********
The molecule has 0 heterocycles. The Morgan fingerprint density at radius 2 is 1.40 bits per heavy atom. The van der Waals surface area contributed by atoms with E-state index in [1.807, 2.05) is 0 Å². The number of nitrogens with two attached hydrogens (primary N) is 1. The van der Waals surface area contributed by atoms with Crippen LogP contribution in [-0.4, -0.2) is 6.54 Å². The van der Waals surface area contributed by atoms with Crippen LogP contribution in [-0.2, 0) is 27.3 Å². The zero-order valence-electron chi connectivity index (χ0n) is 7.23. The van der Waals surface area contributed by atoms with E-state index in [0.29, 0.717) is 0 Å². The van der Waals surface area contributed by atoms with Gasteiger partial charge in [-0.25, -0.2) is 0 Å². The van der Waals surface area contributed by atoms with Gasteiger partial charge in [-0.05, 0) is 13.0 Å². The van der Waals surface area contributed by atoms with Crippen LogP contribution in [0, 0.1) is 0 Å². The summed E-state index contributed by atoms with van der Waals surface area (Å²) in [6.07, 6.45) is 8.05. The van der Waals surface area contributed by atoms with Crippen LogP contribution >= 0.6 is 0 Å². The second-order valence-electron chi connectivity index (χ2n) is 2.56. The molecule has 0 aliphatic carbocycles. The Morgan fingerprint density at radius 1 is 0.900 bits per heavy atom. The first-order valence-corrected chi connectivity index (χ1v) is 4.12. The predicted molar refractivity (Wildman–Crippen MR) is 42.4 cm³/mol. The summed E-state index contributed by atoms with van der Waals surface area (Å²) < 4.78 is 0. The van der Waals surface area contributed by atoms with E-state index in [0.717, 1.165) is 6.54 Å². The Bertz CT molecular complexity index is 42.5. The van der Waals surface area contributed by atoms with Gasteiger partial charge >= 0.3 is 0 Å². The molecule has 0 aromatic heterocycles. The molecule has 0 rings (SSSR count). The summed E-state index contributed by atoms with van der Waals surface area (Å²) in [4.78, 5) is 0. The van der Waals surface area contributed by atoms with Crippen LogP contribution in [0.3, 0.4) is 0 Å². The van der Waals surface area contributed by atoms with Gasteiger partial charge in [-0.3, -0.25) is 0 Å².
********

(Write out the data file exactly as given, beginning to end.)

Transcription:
The molecule has 0 heterocycles. The Morgan fingerprint density at radius 2 is 1.40 bits per heavy atom. The van der Waals surface area contributed by atoms with E-state index in [1.807, 2.05) is 0 Å². The number of nitrogens with two attached hydrogens (primary N) is 1. The van der Waals surface area contributed by atoms with Crippen LogP contribution in [-0.4, -0.2) is 6.54 Å². The van der Waals surface area contributed by atoms with Crippen LogP contribution in [-0.2, 0) is 27.3 Å². The zero-order valence-electron chi connectivity index (χ0n) is 7.23. The van der Waals surface area contributed by atoms with E-state index in [0.29, 0.717) is 0 Å². The van der Waals surface area contributed by atoms with Gasteiger partial charge in [-0.25, -0.2) is 0 Å². The van der Waals surface area contributed by atoms with Gasteiger partial charge in [-0.05, 0) is 13.0 Å². The van der Waals surface area contributed by atoms with Crippen LogP contribution in [0, 0.1) is 0 Å². The summed E-state index contributed by atoms with van der Waals surface area (Å²) in [6.07, 6.45) is 8.05. The van der Waals surface area contributed by atoms with Crippen LogP contribution >= 0.6 is 0 Å². The second-order valence-electron chi connectivity index (χ2n) is 2.56. The molecule has 0 aliphatic carbocycles. The Morgan fingerprint density at radius 1 is 0.900 bits per heavy atom. The first-order valence-corrected chi connectivity index (χ1v) is 4.12. The predicted molar refractivity (Wildman–Crippen MR) is 42.4 cm³/mol. The summed E-state index contributed by atoms with van der Waals surface area (Å²) < 4.78 is 0. The van der Waals surface area contributed by atoms with E-state index in [0.717, 1.165) is 6.54 Å². The Bertz CT molecular complexity index is 42.5. The van der Waals surface area contributed by atoms with Gasteiger partial charge >= 0.3 is 0 Å². The molecule has 0 aromatic heterocycles. The molecule has 0 rings (SSSR count). The summed E-state index contributed by atoms with van der Waals surface area (Å²) in [4.78, 5) is 0. The van der Waals surface area contributed by atoms with Crippen LogP contribution in [0.3, 0.4) is 0 Å². The van der Waals surface area contributed by atoms with Gasteiger partial charge in [-0.3, -0.25) is 0 Å².